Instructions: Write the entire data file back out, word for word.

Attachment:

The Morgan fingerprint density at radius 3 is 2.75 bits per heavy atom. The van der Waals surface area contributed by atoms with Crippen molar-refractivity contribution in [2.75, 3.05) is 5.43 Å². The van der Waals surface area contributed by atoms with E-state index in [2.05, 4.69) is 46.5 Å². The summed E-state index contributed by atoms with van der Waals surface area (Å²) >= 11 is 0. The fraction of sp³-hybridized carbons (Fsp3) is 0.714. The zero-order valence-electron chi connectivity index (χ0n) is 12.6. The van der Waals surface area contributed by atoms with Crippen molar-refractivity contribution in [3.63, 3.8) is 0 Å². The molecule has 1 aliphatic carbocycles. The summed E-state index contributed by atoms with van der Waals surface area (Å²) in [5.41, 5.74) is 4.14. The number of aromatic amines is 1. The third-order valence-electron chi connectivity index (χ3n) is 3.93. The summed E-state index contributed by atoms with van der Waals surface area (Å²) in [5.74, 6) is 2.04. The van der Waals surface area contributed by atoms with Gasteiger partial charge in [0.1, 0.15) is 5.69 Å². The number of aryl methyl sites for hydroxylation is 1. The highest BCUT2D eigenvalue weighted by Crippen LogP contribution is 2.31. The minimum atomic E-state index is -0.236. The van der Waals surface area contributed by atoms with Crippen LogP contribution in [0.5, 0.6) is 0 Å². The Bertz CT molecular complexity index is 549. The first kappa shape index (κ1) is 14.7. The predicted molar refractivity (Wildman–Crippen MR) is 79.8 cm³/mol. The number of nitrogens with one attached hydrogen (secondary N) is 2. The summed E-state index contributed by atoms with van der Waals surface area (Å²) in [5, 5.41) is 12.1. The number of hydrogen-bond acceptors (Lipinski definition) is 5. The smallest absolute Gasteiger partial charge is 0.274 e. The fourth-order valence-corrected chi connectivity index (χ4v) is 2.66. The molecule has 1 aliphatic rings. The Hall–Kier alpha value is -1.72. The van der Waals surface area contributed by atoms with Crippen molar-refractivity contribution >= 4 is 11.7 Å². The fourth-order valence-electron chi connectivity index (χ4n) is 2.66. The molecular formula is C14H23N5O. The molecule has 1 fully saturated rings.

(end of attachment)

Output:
The Morgan fingerprint density at radius 3 is 2.75 bits per heavy atom. The van der Waals surface area contributed by atoms with Crippen molar-refractivity contribution in [2.75, 3.05) is 5.43 Å². The van der Waals surface area contributed by atoms with E-state index in [2.05, 4.69) is 46.5 Å². The summed E-state index contributed by atoms with van der Waals surface area (Å²) >= 11 is 0. The fraction of sp³-hybridized carbons (Fsp3) is 0.714. The zero-order valence-electron chi connectivity index (χ0n) is 12.6. The van der Waals surface area contributed by atoms with Crippen molar-refractivity contribution in [3.63, 3.8) is 0 Å². The molecule has 1 aliphatic carbocycles. The summed E-state index contributed by atoms with van der Waals surface area (Å²) in [5.41, 5.74) is 4.14. The number of aromatic amines is 1. The third-order valence-electron chi connectivity index (χ3n) is 3.93. The summed E-state index contributed by atoms with van der Waals surface area (Å²) in [5.74, 6) is 2.04. The van der Waals surface area contributed by atoms with Gasteiger partial charge in [0.1, 0.15) is 5.69 Å². The number of aryl methyl sites for hydroxylation is 1. The highest BCUT2D eigenvalue weighted by Crippen LogP contribution is 2.31. The minimum atomic E-state index is -0.236. The van der Waals surface area contributed by atoms with Crippen LogP contribution in [0.5, 0.6) is 0 Å². The Bertz CT molecular complexity index is 549. The first kappa shape index (κ1) is 14.7. The predicted molar refractivity (Wildman–Crippen MR) is 79.8 cm³/mol. The number of nitrogens with one attached hydrogen (secondary N) is 2. The summed E-state index contributed by atoms with van der Waals surface area (Å²) in [5, 5.41) is 12.1. The number of hydrogen-bond acceptors (Lipinski definition) is 5. The smallest absolute Gasteiger partial charge is 0.274 e. The fourth-order valence-corrected chi connectivity index (χ4v) is 2.66. The molecule has 1 aliphatic rings. The Hall–Kier alpha value is -1.72. The van der Waals surface area contributed by atoms with Crippen molar-refractivity contribution >= 4 is 11.7 Å². The fourth-order valence-electron chi connectivity index (χ4n) is 2.66. The molecular formula is C14H23N5O. The molecule has 1 fully saturated rings.